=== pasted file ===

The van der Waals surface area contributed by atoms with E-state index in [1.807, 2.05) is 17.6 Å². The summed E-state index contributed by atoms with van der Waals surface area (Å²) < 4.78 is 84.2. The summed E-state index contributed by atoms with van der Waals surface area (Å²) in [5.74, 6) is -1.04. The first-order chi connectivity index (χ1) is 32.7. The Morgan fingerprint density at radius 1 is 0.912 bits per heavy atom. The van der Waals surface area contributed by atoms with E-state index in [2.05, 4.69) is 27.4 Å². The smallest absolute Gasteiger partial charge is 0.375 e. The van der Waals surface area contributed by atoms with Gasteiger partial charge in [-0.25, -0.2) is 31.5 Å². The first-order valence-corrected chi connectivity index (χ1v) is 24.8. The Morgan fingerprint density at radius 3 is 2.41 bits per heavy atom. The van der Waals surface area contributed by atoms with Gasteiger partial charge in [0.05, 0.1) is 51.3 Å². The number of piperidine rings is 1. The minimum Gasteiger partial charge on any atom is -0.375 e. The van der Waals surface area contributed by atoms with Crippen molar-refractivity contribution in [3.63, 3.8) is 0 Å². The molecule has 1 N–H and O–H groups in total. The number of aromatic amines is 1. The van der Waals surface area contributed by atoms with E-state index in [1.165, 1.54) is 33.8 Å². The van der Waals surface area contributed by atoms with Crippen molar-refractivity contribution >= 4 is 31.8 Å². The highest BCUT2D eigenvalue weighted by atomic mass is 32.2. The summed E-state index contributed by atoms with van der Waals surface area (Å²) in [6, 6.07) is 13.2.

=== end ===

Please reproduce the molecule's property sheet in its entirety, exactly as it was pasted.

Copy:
The van der Waals surface area contributed by atoms with E-state index in [1.807, 2.05) is 17.6 Å². The summed E-state index contributed by atoms with van der Waals surface area (Å²) < 4.78 is 84.2. The summed E-state index contributed by atoms with van der Waals surface area (Å²) in [5.74, 6) is -1.04. The first-order chi connectivity index (χ1) is 32.7. The Morgan fingerprint density at radius 1 is 0.912 bits per heavy atom. The van der Waals surface area contributed by atoms with E-state index in [2.05, 4.69) is 27.4 Å². The smallest absolute Gasteiger partial charge is 0.375 e. The van der Waals surface area contributed by atoms with Gasteiger partial charge in [-0.25, -0.2) is 31.5 Å². The first-order valence-corrected chi connectivity index (χ1v) is 24.8. The Morgan fingerprint density at radius 3 is 2.41 bits per heavy atom. The van der Waals surface area contributed by atoms with Gasteiger partial charge in [0.05, 0.1) is 51.3 Å². The number of piperidine rings is 1. The minimum Gasteiger partial charge on any atom is -0.375 e. The van der Waals surface area contributed by atoms with Crippen molar-refractivity contribution in [3.63, 3.8) is 0 Å². The molecule has 1 N–H and O–H groups in total. The number of aromatic amines is 1. The van der Waals surface area contributed by atoms with E-state index in [1.165, 1.54) is 33.8 Å². The van der Waals surface area contributed by atoms with Crippen molar-refractivity contribution >= 4 is 31.8 Å². The highest BCUT2D eigenvalue weighted by atomic mass is 32.2. The summed E-state index contributed by atoms with van der Waals surface area (Å²) in [6, 6.07) is 13.2.